David Frost: Your approach to film is tremendously as much a writer as a director, isn’t it?
Quentin Tarantino: Oh, very much so, yeah, very much so.
DF: At any particular moment?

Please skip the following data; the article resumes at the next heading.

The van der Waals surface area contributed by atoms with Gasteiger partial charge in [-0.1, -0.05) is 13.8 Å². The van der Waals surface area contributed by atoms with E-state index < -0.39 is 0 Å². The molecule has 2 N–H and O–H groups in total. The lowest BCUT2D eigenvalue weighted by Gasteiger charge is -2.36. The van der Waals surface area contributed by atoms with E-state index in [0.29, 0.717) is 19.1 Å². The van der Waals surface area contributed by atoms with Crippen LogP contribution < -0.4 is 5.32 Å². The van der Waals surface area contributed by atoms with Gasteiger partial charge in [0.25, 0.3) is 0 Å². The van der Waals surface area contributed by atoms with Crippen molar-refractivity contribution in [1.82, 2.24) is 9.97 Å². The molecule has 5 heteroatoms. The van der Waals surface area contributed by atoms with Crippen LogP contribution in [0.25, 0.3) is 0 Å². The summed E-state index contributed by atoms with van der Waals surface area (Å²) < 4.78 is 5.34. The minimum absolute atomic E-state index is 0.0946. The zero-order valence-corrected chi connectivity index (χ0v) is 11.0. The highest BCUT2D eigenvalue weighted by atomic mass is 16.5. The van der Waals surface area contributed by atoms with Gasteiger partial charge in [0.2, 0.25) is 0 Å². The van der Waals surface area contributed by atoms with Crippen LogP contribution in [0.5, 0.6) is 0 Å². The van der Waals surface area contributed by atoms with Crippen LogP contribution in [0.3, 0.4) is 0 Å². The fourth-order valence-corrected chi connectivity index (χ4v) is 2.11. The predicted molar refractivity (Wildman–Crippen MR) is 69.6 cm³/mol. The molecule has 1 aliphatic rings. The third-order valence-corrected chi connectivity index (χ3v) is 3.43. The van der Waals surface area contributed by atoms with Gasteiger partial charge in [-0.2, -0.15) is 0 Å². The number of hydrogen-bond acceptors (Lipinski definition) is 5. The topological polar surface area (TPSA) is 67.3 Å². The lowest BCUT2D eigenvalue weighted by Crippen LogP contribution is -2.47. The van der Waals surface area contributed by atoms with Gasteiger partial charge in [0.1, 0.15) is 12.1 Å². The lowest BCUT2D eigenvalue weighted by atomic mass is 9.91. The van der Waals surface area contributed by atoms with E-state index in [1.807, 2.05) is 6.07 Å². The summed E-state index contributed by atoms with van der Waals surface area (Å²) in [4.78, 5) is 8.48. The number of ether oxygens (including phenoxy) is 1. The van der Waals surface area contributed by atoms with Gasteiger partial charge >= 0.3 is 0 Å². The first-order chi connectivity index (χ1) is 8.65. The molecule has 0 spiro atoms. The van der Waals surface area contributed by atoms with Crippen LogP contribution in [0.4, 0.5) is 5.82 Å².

QT: It’s more like when I am writing the script, even though I’m thinking about cinematic things and this and that and the other, when I’m putting pen to paper, it’s F the movie, it is about the page. It is really, seriously about the page. I’m writing literature at this point. My stuff gets published, and it is about it working on the page. I put scenes in the script that I kind of know I will never film, but, because I don’t think the movie will need it, but the written script needs it. It clarifies it for the reading, it makes it better for the reading. And part of my job is to kind of realize what I don’t need as I’m making the movie. Now, once I’m making the movie, then I will not only think about the script that much, and now I’m making the movie. But when it comes time to the writing of it, it really is about the pen and paper and nothing else. And not only that, not only that. I have one other thing to that…is, and I feel, I need to feel this way, this way I know that I’ve done a good job is, if I’ve done the script and I do what I want to do, then I have to question the idea that, you know what, if I don’t make this movie, if I just publish this, I’m done, I’m done and I’ve got it. I’ve won. Alright. It’s mine to F up, right, if I go on but right now I’m done. Now I don’t do that, I go and make the movie, but I always consider it. And if I don’t feel that way about the script, then I know I haven’t done that good of a job.